Find out where your organization sits on the Healthcare Analytics Adoption Model.

What do you see happening in health care during 2014? Does your organization have analytics capabilities in place?

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Brian Ahier

Brian Ahier

Guest contributor Brian Ahier is a nationally-known expert on health information technology with a focus on health data exchange. He serves as President of Advanced Health Information Exchange Resources, LLC, and sits on the Consumer Technology Workgroup of the HIT Standards Committee. Brian has served on numerous boards and committees and currently serves on the Boards of DirectTrust, HIMSS Oregon, Q-Life. More of Brian’s insights can be found on his blog, http://www.ahier.net/.

Comments (6)

  • VArinder

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    Very well written.
    Thanks!

    Reply

  • Additive Analytics

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    Great post. I definitely agree that the move towards bundled payments is going to create the need for new analytics solutions that reduce costs while maintaining or improving care quality.

    Reply

  • Laura Hamilton

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    Very insightful article. I think we’re going to see a lot of new analytics solutions to help hospitals to understand financial metrics around bundled payments in 2014.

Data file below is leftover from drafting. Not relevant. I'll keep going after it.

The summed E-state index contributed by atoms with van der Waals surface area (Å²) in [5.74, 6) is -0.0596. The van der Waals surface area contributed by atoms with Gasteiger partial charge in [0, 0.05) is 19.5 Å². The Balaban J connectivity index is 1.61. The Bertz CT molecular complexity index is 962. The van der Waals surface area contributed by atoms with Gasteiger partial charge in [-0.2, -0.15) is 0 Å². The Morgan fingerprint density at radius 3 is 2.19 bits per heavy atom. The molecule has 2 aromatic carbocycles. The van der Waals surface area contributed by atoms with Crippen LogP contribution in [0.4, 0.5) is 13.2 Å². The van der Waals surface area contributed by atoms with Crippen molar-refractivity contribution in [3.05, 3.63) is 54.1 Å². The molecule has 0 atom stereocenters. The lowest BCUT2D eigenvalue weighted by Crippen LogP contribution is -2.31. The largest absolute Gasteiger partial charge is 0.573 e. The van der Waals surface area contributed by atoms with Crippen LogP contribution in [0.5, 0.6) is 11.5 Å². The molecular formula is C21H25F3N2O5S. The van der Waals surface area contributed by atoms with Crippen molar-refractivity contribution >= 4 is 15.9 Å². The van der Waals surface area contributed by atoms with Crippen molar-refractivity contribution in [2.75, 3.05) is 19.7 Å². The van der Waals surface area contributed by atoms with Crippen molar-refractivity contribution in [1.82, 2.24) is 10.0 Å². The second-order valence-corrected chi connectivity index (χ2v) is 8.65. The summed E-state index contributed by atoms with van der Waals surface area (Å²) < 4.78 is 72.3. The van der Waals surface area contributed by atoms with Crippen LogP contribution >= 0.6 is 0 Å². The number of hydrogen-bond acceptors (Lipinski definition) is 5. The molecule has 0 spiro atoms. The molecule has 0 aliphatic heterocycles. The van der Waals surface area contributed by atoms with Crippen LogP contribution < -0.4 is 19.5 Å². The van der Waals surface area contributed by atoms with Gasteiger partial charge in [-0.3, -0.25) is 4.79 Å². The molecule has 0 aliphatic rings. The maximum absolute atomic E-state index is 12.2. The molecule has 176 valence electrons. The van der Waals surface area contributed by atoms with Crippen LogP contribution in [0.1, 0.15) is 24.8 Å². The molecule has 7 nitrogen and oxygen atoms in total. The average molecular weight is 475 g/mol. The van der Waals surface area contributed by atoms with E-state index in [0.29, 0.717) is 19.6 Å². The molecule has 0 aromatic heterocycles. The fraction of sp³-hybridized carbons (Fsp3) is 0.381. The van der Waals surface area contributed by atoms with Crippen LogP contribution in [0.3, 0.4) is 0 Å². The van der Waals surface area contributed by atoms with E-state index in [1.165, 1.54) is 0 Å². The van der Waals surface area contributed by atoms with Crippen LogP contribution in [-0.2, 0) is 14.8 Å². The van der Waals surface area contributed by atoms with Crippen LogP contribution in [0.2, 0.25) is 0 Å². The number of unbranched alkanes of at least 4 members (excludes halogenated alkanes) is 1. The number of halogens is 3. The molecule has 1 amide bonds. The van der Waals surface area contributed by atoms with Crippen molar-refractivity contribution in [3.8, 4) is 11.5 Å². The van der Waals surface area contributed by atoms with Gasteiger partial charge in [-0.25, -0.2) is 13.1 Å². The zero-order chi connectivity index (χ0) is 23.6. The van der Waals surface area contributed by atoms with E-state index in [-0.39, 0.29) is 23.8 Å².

Reply

  • Brian Ahier

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    Thanks for the encouragement. I truly believe that we will make some great progress over the coming year.

    Reply

  • Michael Jones

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    Data driven decision making the key to simplification in our complex healthcare environment!

    Reply

  • John Spek

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    With a focus on results based health care and results based payment for such care, as well as a penalty structure for under performance to such metrics

    what provisions are in place for terminal patient exclusion from such assessment?

    what provisions exist to factor in lack of patient support in the community post discharge?
    such as no outpatient providers, no pharmacy services

    The Hospital / ACO can not provide those services except establishing outreach centers, by billing at hospital CPT codes, which are a higher reimbursement rate.

    Also,
    what effect will the decline of ACO participation have on those metrics?

    what effect will ACO regional monopolies have on those metrics?
    Seattle, Baltimore/Washington corridor are now controlled by ACO monopolies

    Reply